• On the way home, walking down the hill to the bus stop I heard some chanting in the distance. As I got closer (but not too much closer) I realised it was actually the S.Korean army doing some practice shooting in the field just down the hill. Oh, Joy! The town we are living in feels like a complete military base – soldiers everywhere! The bonus of living 17kms from the border!

Chris’ first two days as a defender of the wall and King in the North:

In short, I have decided that I shall take the mantle of King in the North, as we are so freakin’ close to the border with NK; and I think I am well placed to keeps the wildings/white walkers out. But I digress, slightly. If you don’t get this reference then I assume you’ve been in a coma, or North Korea for the last few years.

The joy of being told that we were being placed right near each other was quickly tempered with the reality that we are in one of the most northerly areas of South Korea. Needless to say, nervousness was not in short supply this fateful day.

But we pushed on. We attended a quick ceremony in a town called Uijeonbu where we met our co-teachers. M.A.S.H. fans out there may recognise that Uijeonbu was the home to the 4077th Mobile Army Surgical Hospital. I think this is literally the only thing the place is famous for, and it’s not even a real thing.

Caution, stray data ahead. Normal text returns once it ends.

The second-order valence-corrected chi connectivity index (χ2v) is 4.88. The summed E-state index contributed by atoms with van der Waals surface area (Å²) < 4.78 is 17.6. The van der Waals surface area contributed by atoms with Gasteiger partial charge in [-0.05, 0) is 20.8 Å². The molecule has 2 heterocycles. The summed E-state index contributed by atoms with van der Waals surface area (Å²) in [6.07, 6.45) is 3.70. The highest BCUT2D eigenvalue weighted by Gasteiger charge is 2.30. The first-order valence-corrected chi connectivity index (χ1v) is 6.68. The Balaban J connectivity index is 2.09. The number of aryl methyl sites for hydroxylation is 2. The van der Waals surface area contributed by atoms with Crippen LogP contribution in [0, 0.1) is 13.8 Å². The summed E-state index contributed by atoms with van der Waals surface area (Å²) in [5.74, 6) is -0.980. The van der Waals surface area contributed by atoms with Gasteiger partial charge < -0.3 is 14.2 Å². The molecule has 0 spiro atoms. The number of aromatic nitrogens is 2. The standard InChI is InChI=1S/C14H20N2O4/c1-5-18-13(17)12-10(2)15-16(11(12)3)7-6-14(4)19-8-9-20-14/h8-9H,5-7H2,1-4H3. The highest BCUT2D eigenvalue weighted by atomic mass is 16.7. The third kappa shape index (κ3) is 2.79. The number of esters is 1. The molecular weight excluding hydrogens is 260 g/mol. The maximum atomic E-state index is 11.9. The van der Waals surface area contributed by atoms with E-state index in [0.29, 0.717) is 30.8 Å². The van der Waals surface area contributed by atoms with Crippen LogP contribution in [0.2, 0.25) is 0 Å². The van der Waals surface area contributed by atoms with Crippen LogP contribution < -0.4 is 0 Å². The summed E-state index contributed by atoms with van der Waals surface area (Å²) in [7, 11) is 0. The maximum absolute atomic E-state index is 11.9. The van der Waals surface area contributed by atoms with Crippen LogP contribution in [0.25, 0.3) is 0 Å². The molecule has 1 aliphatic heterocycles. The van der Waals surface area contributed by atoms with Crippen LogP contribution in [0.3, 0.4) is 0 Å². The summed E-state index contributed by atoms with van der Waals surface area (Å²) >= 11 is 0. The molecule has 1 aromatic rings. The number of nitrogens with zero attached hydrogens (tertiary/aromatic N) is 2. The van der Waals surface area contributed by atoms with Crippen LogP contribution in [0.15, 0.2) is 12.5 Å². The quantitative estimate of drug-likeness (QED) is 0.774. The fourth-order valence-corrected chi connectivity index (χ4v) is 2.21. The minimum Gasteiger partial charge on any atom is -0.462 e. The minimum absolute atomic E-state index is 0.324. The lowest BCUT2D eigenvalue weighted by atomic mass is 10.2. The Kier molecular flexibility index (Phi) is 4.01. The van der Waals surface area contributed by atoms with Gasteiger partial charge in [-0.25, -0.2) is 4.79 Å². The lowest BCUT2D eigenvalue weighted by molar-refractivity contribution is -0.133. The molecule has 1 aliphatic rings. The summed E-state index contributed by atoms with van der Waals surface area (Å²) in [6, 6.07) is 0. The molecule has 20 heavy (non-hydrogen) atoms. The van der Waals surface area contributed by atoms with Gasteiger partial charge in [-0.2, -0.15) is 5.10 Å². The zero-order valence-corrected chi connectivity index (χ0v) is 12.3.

I was introduced to my co-teacher, Kim Soo Yeong (김소영) and the school’s music teacher who very kindly offered her car to come to pick me up. Quick Korean culture lesson for you all, Koreans say the last name first. So my co-teachers name is Soo Yeong, not Kim or Kim Soo. We made the hour or so drive to Jeongok our new home.

We arrived in what I expected to be a small town of 20,000 people, however, what we found was quite unexpected. This small town has so much going on, shops, restaurants, bars and really just stuff everywhere. It was our first glimpse that this town has something to offer.

We had both dropped our bags off at our respective apartments, our co-teachers than arranged for us to all meet up for lunch, as Koreans always seem to be concerned that we have not eaten enough. They treated us to some delicious Bundae Jjigae; this translates to ‘troop stew’. This meal was popular by necessity after the Korean War when food was scarce, locals would use surplus U.S. Army supplies in their meals. It is delicious, though I could have done without my first ever taste of spam. Second fun Korean fact, Spam is a somewhat of a luxury item in Korea, and Wikipedia tells me that it outranks Coke and KFC in status as a food stuff.

Following lunch, we had a small tour of our school locations and were shown how to walk from our apartments to the Bus Terminal.

A day of highs and lows for sure. Finished off with a bit of fire and smoke. Lets just say you shouldn’t try to microwave a pot of noodles when exhausted and mentally drained. You forget that the lid is not microwave safe and start a small fire. Luckily it appears that Korean smoke alarms are not that sensitive.

I went to sleep dreading what the first day of school held for me. Luckily I was completely wrong. My first day was pretty good, followed by an even better second day. But that’s a story for next time.